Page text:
Madden Football 64
Just prior to Acclaim's launch of Quarterback Club, disgruntled EA Sports reps accused the software publishers of sending out doctored screenshots, dismissing the loudly trumpeted hires mode of the title as unworkable nonsense. This ironically unsportsmanlike behaviour would appear to have held little sway with the public, who turned Quarterback Club into a best-seller on its American release, obviously convinced that Acclaim could deliver a fresh spin on the sport so close to EA's heart.
It's hardly surprising that EA Sports should behave in such a fashion, however. They had, after all, almost single handedly mined this monster sport for over a decade across every conceivable console format, achieving the impossible by converting foreign territories such as the UK to the notoriously complex sport, creating a minor revolution on the Mega Drive, and again, many years later, encouraging a similar rush of enthusiasm on the new 32-bit 3DO system, where their radically updated Madden title redefined the possibilities of sports sims. The (hoped) virgin turf of the N64 offered EA their greatest challenge yet, and potentially their greatest success. But the development was plagued by mishaps, from losing the official NFL team licence (to Acclaim), to inevitably rushed production in response to Acclaim's much vaunted crown stealer, and set against this development hell, was the increasing pressure to show the world that EA Sports could get a handle on the next generation of software, their once legendary brand name besmirched by the bewilderingly bad FIFA 64. Truly, EA Sports were facing a serious fumble on the ball.
The Eyes Have It
Rumours of deadline cutting immediately appear not to be exaggerated. The game opens with the traditional plethora of options available, but presentation is brusque, and once the host of unfriendly menus has been waded through, the camera cuts and drops to the stadium with little fanfare or enthusiasm for the coin toss. As the teams jostle to their haunches, the suspicion that Acclaim have delivered a deathblow to Madden 64 rings loud, for whilst the well defined 3-D models that have replaced the sprites of old are well constructed and convincingly animated (humiliating this year's PlayStation Madden license), set against the extraordinary hi-res visuals of Quarterback Club, designed using Iguana's Turok engine, Madden 64 looks miserably old-fashioned and dull. The primary mission of EA Sports, to deliver cutting edge translations of their franchise for each host console has, it appears, already failed, spectacularly.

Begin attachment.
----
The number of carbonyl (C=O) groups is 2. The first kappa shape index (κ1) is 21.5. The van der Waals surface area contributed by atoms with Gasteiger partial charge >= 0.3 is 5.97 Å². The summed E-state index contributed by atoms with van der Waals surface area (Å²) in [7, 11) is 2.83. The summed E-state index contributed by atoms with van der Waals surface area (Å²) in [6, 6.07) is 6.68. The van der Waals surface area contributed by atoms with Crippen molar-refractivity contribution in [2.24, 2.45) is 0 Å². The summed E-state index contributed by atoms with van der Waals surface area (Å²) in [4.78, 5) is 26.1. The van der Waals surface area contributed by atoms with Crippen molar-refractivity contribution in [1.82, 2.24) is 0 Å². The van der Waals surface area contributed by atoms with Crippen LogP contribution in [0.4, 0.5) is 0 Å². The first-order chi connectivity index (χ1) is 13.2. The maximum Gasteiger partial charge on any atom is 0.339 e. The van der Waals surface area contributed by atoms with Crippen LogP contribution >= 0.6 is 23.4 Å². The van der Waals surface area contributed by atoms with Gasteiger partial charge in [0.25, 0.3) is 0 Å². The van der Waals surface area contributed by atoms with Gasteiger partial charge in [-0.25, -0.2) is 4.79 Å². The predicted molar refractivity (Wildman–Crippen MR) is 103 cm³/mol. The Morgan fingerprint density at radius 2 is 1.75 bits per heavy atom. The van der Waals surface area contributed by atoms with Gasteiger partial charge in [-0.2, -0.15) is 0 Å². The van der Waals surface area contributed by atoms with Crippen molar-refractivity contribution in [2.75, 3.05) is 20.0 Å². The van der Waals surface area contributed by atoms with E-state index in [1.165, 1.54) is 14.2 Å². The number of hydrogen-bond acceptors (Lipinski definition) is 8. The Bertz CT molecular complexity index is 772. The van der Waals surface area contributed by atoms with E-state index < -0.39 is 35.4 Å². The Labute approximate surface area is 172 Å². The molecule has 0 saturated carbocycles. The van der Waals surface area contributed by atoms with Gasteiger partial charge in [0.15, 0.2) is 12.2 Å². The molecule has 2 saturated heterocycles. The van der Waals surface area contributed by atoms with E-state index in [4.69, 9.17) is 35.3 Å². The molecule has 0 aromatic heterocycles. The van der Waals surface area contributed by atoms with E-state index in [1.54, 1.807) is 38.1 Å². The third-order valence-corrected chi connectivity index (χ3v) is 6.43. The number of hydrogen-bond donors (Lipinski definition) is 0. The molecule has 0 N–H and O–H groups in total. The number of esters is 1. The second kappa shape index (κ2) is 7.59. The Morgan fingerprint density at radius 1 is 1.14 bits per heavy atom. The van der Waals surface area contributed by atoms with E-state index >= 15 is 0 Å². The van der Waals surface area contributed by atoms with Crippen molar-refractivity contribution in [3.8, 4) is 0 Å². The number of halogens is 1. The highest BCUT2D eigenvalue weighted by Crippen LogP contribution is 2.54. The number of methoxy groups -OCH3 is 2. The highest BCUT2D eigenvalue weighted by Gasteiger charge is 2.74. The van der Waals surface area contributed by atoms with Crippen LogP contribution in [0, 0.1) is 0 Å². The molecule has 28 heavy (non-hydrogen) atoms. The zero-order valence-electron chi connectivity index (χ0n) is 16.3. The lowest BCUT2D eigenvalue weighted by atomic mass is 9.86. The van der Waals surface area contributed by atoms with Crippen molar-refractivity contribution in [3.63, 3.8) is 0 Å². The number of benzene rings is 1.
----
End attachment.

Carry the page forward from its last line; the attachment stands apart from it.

Play the game a while, however, and this sense of disappointment gradually subsides. Pleasingly, actual player animations are far better than the Acclaim title, which has been accused of looking gorgeous right up until the snap. Madden's players sprint and leap with incredible gusto, and whilst some of the inbetweening animation (linking running routines to jumps or tumbles) is occasionally jagged, the overall impression is more than convincing. More so than any other sports title around (even Konami's ISS 64), Madden 64 truly persuades you that you're in control of a team of individual sportsmen, each with recognisable features and personalities (in so much as football players tend to behave like they're in panto down the pier) and this is a crucial battle to win, especially for novices to the game struggling to apply the seemingly abstract series of plays to their teams.
Enthusiasm is bolstered further when you start to fiddle around with the clumsily hidden options. Set the camera to moderate close-up instead of the default Madden view, and the view obligingly drops lower and closer to the action, affording you a much greater appreciation of the quality of the players and in turn an amplification of atmosphere and event. True, it's trickier to pick out your receivers with more flashy views selected, but for running plays, such intimacy delivers a much more rewarding sense of excitement as your player punches through the crunching battlefield, and assures you once and for all that you're playing a next generation videogame, with every sacking by the opponent providing an infinitely greater shock to the system (enhanced further by the Rumble Pak if it's plugged in).
Even better is the head cam, which delivers the most extraordinary trump card in Madden's graphics arsenal. You can choose to look at the play from any of your team's eyes, but take control of the quarterback for a guaranteed visceral delight. Hunched right up, your head swinging from side to side, you hold the trigger to identify your runners and receivers, then the snap is made and the ball flies to your hands. If you've made the right play, the opponents will all be taken out, and you can step back to peer at your receivers breaking off to their marks, waiting until the last second before making the throw. It's simply extraordinary to watch and even better to play, and whilst impractical for many tactics, where an awareness of the whole field is essential, for certain plays this head-cam is an absolute must, and delivers an immersive 'virtua' experience that's utterly unique. It's only three years since the 3DO console was trying this quarterback POV format with crudely cut and spliced live action FMV sequences, the game offering a glimpse of how much fun playing from behind the quarterback's eyes could be. Now, Madden 64 has the ambition and the game engine to pull it off, and sports titles have been nudged forward again.
The Rules Of Attraction
While the brilliant camera options seriously alter the way the game can be played, the tried and tested AI routines that EA have been refining for the last decade reach their zenith with this translation. The Achilles heel of almost every sports simulation is inevitably reached when the user discovers holes in the computer's intelligence, and the illusion of real competition is dashed, but EA's Liquid AI system provides arguably the most sophisticated computer opponents yet seen in a sports sim. Even on the easiest of the three skill settings, computer controlled teams will adapt to and punish repetitive play, which can be disheartening for the novice. Selecting the All-Madden team to play against rank outsiders, my game was utterly devastated by fiercely aggressive tactics, glorious long passes soon forgotten as defenders rushed to block my receivers with ferocious enthusiasm, interceptions and turnarounds savaging my strategy at regular intervals. More than any previous Madden game, I found myself scrutinising the play moves to locate some new way of penetrating the defence, rather than falling back on two or three favourite moves that might previously have guaranteed success, and I can't remember a more hard fought or absorbing match against a computer controlled team.